These eight attacks, foiled plots and embassy warnings also reveal three clear and entirely unsurprising groups of targets that easily fit with IS’ modus operandi: Westerners, Shia and security personnel. In a November 2014 speech accepting oaths of allegiance from various groups, including one purportedly operating in Saudi Arabia, IS leader Abu Bakr al-Baghdadi specifically called for attacks against Shia, the Saudi royal family “and their soldiers before the Crusaders [Western nations] and their bases.”
The two recent targets, however, demonstrate a preference for Shia as the main target. As opposed to the Qatif region, there are multiple other potential targets in and around the city of Dammam. Yet, a Shia mosque was again attacked.
There are a few possible explanations. The more “desirable” targets, such as Western compounds, oil installations or government buildings, may have too much security for a successful attack. The group may also be interested in reducing the number of Sunni casualties. Although it can be argued that this was not a consideration of the group’s “Wilayat Sanaa” when it targeted mosques in the Yemeni capital that are attended by both Sunni and Shia, IS may be especially sensitive to the attitudes of the Saudi population. The country is likely deemed particularly important, given the presence of Mecca and Medina, and with already existing opposition to these bombings, the killing of Sunnis is probably not going to win many supporters. Meanwhile, attacking Shia may be the group’s overall aim: Stoke sectarian tensions enough in a country with an already frustrated Shia minority, and this minority might explode on its own.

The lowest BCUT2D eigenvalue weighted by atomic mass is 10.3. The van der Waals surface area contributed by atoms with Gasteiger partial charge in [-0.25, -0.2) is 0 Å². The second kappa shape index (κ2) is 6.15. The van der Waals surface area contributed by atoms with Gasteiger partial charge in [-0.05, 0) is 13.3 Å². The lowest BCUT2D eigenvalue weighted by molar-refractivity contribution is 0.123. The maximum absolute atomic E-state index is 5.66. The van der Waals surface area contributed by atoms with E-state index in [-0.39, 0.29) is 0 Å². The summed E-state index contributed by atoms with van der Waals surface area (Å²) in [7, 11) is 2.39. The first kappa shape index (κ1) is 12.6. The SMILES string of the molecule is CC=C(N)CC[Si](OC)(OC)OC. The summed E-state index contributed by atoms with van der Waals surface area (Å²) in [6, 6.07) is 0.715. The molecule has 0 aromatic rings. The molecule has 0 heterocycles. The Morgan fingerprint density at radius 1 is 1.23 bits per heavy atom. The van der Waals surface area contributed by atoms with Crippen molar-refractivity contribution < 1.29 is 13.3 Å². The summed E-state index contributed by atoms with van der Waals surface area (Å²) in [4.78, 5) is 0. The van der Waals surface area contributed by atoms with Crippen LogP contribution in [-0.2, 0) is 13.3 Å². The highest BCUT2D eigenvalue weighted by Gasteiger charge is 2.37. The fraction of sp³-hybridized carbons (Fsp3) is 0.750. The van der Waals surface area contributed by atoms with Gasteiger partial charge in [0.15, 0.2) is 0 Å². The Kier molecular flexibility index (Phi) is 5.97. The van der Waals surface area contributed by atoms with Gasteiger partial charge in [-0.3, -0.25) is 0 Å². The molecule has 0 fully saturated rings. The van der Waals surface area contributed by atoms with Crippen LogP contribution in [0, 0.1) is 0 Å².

So what now? The ideology of IS members and supporters is not likely to see arrests as a deterrent. With the Qatif and Dammam bombings clearly demonstrating that those detained in April and post-Qatif were not “everyone,” the unfortunate reality is that more attempted and successful attacks should be expected. The Saudi leadership has a reason to be very concerned, and not only because attacks in Dammam are frightening, especially to the many foreigners operating in the oil-rich Eastern Province (the United States has a consulate a stone’s throw away in Dhahran). The Shia population has long had grievances with the government, and while some reform was implemented, it has been slow, limited and largely seen as insufficient.
Already, there is a distinct possibility that, in the long term, unrest will slowly increase in the absence of concrete change. With some Saudi Sunni clerics themselves expressing intolerance toward Shia, the arrest of perpetrators and the Crown Prince’s visits to the victims are likely to be deemed inadequate responses to these bombings and any more that may occur. Failing to take this opportunity to institute reform—even if gradual—vis-à-vis the Shia population may see the government inadvertently assisting any IS aim to further foment sectarian unrest. The leadership may be focused on Yemen, but that doesn’t mean they can’t walk and chew gum at the same time.
Miriam Goldman is a Tel Aviv-based political and security analyst specializing in Gulf affairs. You can follow her on Twitter at @Miriam411.
Image: Wikimedia/United States Army Alaska